It was at this place I found the mummy which I before alluded to, where it had been placed by Mr. Wilkins, from another cave, for preservation. It is a female, about six feet in height, and so perfectly dry as to weigh but twenty pounds when I found it; the hair on the back part of the head is rather short, and of a sandy hue; the top of the head is bald; the eyes are sunk into the head; the nose, or that part which is cartilaginous, is dried down to the bones of the face; the lips are dried away, and discover a fine set of teeth, perfectly white as ivory; the bands and feet are perfect, even to the pails, and very delicate, like those of a young person; but the teeth are worn as much as a person’s at the age of fifty.

She must have been a personage of high distinction, if we may judge from the order in which she was burried. Mr. Wilkins informed me she was found by some labourers, while digging saltpetre earth in a part of the cave about three miles from the entrance, buried eight feet deep between four limestone slabs, and in the posture she is exhibited in the drawing I sent you: seated, the knees brought close to the body, which is erect, the hands clasped and laid upon the stomach, the head upright. She was muffled up, and covered with a number of garments made of a species of wild hemp and the hark of a willow, which formerly grew in Kentucky. The cloth is of a curious texture and fabric, made up in the form of blankets or winding, sheets, with very handsome borders. Bags of different sizes were found by her side, made of the same cloth, in which were deposited her jewels, beads, trinkets, and implements of industry, all which are very great curiosities, being different from anything of the Indian kind ever exhibited in this country. Among the articles was a musical instrument, made in two pieces, of cane put together something like the double flageolet, and curiously interwoven with elegant feathers; she had likewise by her a bowl of uncommon workmanship, and a Vandykemade of feathers, very beautiful. My friend, Mr. Wilkins, gave me the mummy, which I brought away, together with her apparel, jewels, music, etc.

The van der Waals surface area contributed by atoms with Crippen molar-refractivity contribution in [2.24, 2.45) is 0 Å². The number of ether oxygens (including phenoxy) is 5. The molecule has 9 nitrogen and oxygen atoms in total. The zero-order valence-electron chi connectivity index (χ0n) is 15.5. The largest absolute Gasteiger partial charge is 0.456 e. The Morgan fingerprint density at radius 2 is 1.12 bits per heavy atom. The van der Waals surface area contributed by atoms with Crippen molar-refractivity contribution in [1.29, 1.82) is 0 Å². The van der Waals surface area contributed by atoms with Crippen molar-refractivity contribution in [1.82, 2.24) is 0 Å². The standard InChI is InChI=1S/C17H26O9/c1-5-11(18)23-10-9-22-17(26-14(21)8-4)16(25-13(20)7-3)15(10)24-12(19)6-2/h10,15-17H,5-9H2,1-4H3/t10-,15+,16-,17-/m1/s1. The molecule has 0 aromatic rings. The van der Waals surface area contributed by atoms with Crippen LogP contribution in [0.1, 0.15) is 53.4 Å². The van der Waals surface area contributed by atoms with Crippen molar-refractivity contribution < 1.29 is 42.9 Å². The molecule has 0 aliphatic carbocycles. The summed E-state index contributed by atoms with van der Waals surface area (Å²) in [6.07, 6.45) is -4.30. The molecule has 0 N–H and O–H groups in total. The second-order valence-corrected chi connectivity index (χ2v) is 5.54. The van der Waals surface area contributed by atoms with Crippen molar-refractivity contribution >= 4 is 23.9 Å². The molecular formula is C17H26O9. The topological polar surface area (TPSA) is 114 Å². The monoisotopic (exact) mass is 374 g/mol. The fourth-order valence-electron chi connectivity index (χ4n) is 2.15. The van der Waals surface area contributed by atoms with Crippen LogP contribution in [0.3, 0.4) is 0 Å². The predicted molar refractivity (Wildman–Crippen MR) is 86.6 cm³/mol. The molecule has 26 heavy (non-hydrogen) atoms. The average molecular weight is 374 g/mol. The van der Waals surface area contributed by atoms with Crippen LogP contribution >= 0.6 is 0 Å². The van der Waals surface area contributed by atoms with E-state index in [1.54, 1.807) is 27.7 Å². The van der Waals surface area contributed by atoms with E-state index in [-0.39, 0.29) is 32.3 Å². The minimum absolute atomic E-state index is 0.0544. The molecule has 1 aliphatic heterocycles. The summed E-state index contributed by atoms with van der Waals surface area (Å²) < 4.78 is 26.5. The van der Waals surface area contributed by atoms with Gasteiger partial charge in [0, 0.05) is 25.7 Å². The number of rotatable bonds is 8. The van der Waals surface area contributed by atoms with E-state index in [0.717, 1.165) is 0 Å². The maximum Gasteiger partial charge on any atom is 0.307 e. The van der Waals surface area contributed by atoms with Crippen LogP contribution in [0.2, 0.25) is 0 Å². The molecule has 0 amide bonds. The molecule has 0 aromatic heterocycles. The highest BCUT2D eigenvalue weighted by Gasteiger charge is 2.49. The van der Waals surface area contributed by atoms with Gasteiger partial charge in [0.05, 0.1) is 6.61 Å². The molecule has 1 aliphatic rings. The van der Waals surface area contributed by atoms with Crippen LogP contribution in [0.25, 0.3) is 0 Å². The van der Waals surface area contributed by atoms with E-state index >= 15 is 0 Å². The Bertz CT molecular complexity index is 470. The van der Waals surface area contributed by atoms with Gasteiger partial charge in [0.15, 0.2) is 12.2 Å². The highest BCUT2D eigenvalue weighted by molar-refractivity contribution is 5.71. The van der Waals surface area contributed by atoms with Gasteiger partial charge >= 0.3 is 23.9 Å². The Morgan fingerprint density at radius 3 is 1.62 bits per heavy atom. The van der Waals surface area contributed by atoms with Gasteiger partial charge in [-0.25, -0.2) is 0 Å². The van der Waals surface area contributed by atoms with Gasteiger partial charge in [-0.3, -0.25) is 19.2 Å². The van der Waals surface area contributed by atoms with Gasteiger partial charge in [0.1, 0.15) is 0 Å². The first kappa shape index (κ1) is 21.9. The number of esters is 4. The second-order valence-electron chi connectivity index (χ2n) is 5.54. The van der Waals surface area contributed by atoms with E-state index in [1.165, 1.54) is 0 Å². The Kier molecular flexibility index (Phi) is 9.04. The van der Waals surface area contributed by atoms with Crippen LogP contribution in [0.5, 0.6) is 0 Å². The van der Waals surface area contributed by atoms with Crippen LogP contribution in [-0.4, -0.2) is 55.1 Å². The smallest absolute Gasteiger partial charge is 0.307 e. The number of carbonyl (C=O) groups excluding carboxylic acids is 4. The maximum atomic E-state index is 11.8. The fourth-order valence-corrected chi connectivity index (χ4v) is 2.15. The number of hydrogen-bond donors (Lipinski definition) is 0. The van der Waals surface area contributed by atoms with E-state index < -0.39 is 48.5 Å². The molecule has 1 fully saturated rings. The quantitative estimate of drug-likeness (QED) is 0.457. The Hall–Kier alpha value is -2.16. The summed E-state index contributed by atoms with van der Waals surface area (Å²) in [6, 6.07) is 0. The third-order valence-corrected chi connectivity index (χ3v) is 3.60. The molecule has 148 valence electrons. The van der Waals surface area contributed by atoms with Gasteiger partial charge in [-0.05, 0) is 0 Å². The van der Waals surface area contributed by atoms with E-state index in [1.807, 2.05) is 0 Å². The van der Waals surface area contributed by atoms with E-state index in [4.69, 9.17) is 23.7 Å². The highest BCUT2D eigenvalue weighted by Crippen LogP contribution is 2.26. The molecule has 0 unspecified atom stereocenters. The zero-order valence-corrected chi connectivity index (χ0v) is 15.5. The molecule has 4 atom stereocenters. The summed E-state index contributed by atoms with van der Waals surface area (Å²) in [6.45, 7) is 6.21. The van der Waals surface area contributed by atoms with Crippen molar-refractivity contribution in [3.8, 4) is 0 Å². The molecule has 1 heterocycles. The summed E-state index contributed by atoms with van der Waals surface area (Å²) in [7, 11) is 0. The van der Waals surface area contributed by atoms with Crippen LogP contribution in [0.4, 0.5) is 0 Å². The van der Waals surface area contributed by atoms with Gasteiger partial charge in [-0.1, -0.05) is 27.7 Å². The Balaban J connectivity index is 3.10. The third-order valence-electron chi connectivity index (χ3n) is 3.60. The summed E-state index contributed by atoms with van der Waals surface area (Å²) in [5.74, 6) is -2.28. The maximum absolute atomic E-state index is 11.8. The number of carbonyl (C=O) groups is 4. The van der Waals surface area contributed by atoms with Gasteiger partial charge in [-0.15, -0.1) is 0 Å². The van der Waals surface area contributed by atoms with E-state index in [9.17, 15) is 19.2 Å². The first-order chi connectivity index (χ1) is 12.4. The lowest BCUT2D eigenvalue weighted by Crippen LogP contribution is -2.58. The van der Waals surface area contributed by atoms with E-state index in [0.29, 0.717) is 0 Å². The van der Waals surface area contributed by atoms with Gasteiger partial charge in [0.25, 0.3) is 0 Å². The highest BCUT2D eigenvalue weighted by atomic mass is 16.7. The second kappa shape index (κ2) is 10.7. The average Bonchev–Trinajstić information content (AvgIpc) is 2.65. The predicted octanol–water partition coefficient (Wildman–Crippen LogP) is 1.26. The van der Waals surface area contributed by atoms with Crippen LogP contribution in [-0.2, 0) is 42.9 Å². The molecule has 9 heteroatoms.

About the Author


This text has been edited and abridged from: The Pocket Magazine of Classics and Polite Literature, Volume 1. Published by the University of Michigan, 1818.

The full original version can be found here.

See also

Algeo, Katie. 2004. “Mammoth Cave and the Making of Place.” Southeastern Geographer 44. pp.27-47.

Carver Hovey, Horace. 2015. The Project Gutenberg EBook of Hovey’s Handbook of The Mammoth Cave of Kentucky. 

Forrest, Edward F. 2014. Mammoth Cave Digital Library

Recent articles

For decades, Patras has been one of the main hubs for migration routes to Europe, particularly Italy. A short distance from the inhabited areas and tourist facilities lie entire disused industrial sites occupied by migrants waiting to try their luck at “the game”, namely, illegally boarding westward bound ferries. The… Read more »


In August 1835, the American newspaper, The Sun, published a series of incredible astronomical reports attributed to Sir John Herschel, one of the leading British scientists of his time. Thanks to a “telescope of vast dimensions and an entirely new principle”, Herschel and his team had apparently discovered traces of alien life on the moon, from water and… Read more »


The port city of Genoa is dominated by water. A complex system of subterranean torrents traverses the fabric of this north-western Italian capital, rendering its territory prone to severe floods and landslides. Yet these underground rivers represent a world in their own right – hidden ecosystems that run in parallel… Read more »